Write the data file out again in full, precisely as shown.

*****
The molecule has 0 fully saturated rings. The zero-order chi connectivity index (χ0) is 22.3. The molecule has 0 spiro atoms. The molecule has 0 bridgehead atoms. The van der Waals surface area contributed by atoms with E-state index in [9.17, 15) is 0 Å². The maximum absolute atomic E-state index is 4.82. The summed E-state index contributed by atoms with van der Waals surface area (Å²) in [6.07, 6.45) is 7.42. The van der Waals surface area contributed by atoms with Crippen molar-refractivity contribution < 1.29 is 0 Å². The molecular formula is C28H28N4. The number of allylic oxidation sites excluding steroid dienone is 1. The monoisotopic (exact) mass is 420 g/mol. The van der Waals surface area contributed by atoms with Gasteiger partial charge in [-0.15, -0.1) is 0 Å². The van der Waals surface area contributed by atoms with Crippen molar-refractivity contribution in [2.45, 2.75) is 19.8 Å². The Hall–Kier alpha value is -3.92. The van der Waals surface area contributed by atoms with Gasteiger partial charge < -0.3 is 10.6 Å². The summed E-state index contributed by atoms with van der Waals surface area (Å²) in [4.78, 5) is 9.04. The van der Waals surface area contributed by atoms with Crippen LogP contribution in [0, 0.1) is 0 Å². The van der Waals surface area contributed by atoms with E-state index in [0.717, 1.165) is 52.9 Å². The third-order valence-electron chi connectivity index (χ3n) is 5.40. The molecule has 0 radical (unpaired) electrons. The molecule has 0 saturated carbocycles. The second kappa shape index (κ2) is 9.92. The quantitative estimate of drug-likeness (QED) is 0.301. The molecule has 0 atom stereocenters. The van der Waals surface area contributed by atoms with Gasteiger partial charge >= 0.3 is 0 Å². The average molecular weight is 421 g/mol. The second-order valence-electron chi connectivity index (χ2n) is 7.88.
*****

The molecule has 0 fully saturated rings. The zero-order chi connectivity index (χ0) is 22.3. The molecule has 0 spiro atoms. The molecule has 0 bridgehead atoms. The van der Waals surface area contributed by atoms with E-state index in [9.17, 15) is 0 Å². The maximum absolute atomic E-state index is 4.82. The summed E-state index contributed by atoms with van der Waals surface area (Å²) in [6.07, 6.45) is 7.42. The van der Waals surface area contributed by atoms with Crippen molar-refractivity contribution < 1.29 is 0 Å². The molecular formula is C28H28N4. The number of allylic oxidation sites excluding steroid dienone is 1. The monoisotopic (exact) mass is 420 g/mol. The van der Waals surface area contributed by atoms with Gasteiger partial charge in [-0.15, -0.1) is 0 Å². The van der Waals surface area contributed by atoms with Crippen molar-refractivity contribution in [2.45, 2.75) is 19.8 Å². The Hall–Kier alpha value is -3.92. The van der Waals surface area contributed by atoms with Gasteiger partial charge < -0.3 is 10.6 Å². The summed E-state index contributed by atoms with van der Waals surface area (Å²) in [4.78, 5) is 9.04. The van der Waals surface area contributed by atoms with Crippen LogP contribution in [0, 0.1) is 0 Å². The van der Waals surface area contributed by atoms with E-state index in [0.717, 1.165) is 52.9 Å². The third-order valence-electron chi connectivity index (χ3n) is 5.40. The molecule has 0 radical (unpaired) electrons. The molecule has 0 saturated carbocycles. The second kappa shape index (κ2) is 9.92. The quantitative estimate of drug-likeness (QED) is 0.301. The molecule has 0 atom stereocenters. The van der Waals surface area contributed by atoms with Gasteiger partial charge >= 0.3 is 0 Å². The average molecular weight is 421 g/mol. The second-order valence-electron chi connectivity index (χ2n) is 7.88.